The Residue of Taiwan's One-party KMT State Continues to Haunt the Nation
Wednesday October 24, by Jerome F. Keating Ph.D.
Putting the squabbles of Taiwan, Japan, and China over the Diaoyutais/Senkaku Islands aside, there are other more pressing economic problems facing Taiwan as it hopes to balance the budget. A major issue in this and one of the many baggage problems dating back to the KMT one-party state is the problem of bonuses for retired government employees.
In the KMT's one party state era, one of the ways that the KMT "bought" the loyalty of others to its minority government was through little perks. Three groups that received these perks were three influential groups in keeping the KMT in control as the one party in power. Those groups were the military, teachers, and government workers. Among the perks members of these groups got was a guaranteed interest of 18 per cent on a designated amount of their retirement money--as ong as the principle was not touched.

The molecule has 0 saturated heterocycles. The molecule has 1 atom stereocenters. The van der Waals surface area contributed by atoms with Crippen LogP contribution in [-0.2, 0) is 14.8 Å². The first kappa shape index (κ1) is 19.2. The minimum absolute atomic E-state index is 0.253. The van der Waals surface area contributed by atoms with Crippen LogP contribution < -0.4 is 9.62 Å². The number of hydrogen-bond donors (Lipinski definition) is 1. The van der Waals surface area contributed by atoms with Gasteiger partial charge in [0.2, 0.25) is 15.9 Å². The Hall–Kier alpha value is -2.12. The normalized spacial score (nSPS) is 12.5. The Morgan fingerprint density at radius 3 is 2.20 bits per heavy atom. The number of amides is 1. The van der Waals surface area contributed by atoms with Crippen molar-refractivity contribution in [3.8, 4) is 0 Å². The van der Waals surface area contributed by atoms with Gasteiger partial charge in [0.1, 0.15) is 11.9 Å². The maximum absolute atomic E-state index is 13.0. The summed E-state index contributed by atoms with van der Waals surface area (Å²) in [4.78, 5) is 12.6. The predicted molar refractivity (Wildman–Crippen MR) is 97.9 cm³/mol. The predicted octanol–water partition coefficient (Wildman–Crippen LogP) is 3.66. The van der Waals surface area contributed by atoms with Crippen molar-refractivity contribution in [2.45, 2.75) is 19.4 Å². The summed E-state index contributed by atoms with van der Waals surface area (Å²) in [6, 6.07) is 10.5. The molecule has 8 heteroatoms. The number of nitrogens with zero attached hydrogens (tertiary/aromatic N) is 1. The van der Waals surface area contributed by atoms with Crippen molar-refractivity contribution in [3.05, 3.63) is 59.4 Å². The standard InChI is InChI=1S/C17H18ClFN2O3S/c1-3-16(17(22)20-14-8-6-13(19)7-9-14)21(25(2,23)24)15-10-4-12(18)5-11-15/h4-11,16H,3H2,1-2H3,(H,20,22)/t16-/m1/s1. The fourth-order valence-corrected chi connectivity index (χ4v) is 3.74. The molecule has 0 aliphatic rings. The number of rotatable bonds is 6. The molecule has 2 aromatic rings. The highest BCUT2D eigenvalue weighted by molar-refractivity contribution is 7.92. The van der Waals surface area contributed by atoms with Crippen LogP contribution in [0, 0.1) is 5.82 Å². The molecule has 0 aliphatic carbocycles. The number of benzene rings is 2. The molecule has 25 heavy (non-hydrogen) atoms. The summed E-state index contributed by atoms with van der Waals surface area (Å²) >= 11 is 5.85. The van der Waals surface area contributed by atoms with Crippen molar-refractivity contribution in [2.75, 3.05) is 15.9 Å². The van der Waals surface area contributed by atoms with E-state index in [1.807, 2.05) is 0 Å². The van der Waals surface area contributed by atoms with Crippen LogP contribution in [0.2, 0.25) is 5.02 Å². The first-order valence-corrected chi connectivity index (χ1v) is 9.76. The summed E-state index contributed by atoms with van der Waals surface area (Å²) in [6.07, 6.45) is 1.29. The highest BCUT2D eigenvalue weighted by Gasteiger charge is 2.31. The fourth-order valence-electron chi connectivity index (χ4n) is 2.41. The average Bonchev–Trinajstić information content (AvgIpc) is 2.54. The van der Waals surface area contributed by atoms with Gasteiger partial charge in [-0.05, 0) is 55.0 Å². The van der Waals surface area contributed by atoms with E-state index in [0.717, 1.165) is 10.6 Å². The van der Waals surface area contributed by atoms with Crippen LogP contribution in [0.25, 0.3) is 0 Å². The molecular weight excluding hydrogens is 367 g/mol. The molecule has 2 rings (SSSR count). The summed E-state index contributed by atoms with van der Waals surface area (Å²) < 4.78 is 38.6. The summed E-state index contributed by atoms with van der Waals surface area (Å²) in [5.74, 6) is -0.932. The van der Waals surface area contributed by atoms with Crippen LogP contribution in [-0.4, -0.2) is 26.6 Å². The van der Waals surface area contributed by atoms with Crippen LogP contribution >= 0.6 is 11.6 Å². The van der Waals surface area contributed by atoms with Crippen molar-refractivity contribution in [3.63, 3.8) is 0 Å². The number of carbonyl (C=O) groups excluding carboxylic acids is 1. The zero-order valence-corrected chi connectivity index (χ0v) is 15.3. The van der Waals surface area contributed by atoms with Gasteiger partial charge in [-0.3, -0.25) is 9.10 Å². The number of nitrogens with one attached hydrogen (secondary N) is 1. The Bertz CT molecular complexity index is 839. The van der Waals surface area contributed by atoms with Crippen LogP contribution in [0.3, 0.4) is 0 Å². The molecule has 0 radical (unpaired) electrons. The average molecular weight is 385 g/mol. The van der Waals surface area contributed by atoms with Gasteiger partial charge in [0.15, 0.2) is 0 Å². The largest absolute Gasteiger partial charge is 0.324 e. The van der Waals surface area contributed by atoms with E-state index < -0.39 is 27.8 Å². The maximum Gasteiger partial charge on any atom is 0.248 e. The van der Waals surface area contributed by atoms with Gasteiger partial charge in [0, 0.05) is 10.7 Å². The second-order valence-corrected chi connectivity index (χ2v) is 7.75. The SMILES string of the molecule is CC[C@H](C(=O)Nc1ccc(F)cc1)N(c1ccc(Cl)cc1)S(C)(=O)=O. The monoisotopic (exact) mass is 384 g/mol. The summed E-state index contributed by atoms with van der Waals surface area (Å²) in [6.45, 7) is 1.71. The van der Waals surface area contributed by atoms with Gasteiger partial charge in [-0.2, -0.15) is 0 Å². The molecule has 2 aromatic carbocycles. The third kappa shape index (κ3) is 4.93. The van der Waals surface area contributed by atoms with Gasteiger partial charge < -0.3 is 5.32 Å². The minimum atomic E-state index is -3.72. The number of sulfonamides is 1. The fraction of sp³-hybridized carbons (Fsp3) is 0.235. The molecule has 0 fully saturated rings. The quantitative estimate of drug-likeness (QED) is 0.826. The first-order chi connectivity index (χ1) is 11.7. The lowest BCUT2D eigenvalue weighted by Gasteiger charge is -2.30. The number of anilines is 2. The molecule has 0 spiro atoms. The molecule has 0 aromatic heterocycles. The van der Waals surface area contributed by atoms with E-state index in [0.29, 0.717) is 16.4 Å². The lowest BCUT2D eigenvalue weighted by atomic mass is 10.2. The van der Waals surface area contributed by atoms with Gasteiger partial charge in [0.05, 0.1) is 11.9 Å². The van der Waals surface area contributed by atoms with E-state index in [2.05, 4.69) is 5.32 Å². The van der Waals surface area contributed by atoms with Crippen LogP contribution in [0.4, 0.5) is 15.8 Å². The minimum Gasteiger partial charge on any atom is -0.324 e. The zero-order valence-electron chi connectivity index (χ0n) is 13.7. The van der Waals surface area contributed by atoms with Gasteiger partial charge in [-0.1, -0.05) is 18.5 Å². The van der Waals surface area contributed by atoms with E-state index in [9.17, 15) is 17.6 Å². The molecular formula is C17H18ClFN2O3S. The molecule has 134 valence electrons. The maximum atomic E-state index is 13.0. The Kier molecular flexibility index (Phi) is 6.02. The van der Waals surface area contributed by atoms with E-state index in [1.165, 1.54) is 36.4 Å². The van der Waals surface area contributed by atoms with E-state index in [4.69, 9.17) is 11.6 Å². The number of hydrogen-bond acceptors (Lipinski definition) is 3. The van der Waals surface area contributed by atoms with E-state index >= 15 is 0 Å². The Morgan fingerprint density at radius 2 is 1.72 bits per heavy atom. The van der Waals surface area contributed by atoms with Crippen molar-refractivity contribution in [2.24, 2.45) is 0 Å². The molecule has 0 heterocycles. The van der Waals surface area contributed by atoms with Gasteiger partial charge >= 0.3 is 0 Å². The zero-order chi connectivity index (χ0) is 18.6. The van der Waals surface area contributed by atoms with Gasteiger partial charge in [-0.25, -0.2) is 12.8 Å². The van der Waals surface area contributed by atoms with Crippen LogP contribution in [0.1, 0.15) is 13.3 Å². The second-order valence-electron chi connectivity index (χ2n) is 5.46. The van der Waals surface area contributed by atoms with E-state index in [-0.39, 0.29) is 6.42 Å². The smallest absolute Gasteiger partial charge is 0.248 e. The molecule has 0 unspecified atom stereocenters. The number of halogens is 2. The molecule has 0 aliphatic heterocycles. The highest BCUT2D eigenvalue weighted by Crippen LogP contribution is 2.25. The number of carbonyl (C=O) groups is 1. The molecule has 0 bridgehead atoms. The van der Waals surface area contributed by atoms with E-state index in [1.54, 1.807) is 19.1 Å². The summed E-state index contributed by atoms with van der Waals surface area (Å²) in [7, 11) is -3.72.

Not only did recipients of these perks benefit from them, but they even got additional bonuses at the end of each year after retirement. This is one of the problems that haunts the nation--as anyone knows in today's economy to get an 18 per cent return on any investment is near impossible; to have it guaranteed year after year can only lead to bankruptcy of the government. Add to that the fact that many of these people get additional bonuses and you can begin to see the problems facing any Premier as he tries to balance the budget.
This battle is just beginning; stay tuned as the nation continues to struggle with its past.